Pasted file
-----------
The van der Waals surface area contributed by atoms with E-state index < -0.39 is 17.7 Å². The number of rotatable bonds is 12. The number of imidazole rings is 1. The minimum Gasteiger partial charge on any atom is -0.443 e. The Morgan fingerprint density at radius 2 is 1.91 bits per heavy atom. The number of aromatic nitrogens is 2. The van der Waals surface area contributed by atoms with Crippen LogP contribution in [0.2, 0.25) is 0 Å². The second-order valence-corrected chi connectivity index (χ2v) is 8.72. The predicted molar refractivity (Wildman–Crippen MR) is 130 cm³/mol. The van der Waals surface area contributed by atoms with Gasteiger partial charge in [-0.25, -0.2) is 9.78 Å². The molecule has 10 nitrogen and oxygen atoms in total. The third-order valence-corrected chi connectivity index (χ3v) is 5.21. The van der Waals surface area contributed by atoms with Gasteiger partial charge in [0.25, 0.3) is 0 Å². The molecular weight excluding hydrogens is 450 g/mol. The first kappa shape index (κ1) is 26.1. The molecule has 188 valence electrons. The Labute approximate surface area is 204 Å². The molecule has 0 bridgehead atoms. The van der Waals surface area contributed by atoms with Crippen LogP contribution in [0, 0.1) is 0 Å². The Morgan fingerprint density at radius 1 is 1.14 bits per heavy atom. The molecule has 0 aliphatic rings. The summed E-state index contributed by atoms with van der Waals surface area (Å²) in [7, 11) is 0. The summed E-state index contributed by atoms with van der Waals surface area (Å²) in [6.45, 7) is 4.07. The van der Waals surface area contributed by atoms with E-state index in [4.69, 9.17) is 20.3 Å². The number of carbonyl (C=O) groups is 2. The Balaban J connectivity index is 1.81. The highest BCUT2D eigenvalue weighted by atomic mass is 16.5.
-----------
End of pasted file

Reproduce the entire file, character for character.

The van der Waals surface area contributed by atoms with E-state index < -0.39 is 17.7 Å². The number of rotatable bonds is 12. The number of imidazole rings is 1. The minimum Gasteiger partial charge on any atom is -0.443 e. The Morgan fingerprint density at radius 2 is 1.91 bits per heavy atom. The number of aromatic nitrogens is 2. The van der Waals surface area contributed by atoms with Crippen LogP contribution in [0.2, 0.25) is 0 Å². The second-order valence-corrected chi connectivity index (χ2v) is 8.72. The predicted molar refractivity (Wildman–Crippen MR) is 130 cm³/mol. The van der Waals surface area contributed by atoms with Gasteiger partial charge in [-0.25, -0.2) is 9.78 Å². The molecule has 10 nitrogen and oxygen atoms in total. The third-order valence-corrected chi connectivity index (χ3v) is 5.21. The van der Waals surface area contributed by atoms with Gasteiger partial charge in [0.25, 0.3) is 0 Å². The molecular weight excluding hydrogens is 450 g/mol. The first kappa shape index (κ1) is 26.1. The molecule has 188 valence electrons. The Labute approximate surface area is 204 Å². The molecule has 0 bridgehead atoms. The van der Waals surface area contributed by atoms with Crippen LogP contribution in [0, 0.1) is 0 Å². The Morgan fingerprint density at radius 1 is 1.14 bits per heavy atom. The molecule has 0 aliphatic rings. The summed E-state index contributed by atoms with van der Waals surface area (Å²) in [7, 11) is 0. The summed E-state index contributed by atoms with van der Waals surface area (Å²) in [6.45, 7) is 4.07. The van der Waals surface area contributed by atoms with E-state index in [4.69, 9.17) is 20.3 Å². The number of carbonyl (C=O) groups is 2. The Balaban J connectivity index is 1.81. The highest BCUT2D eigenvalue weighted by atomic mass is 16.5.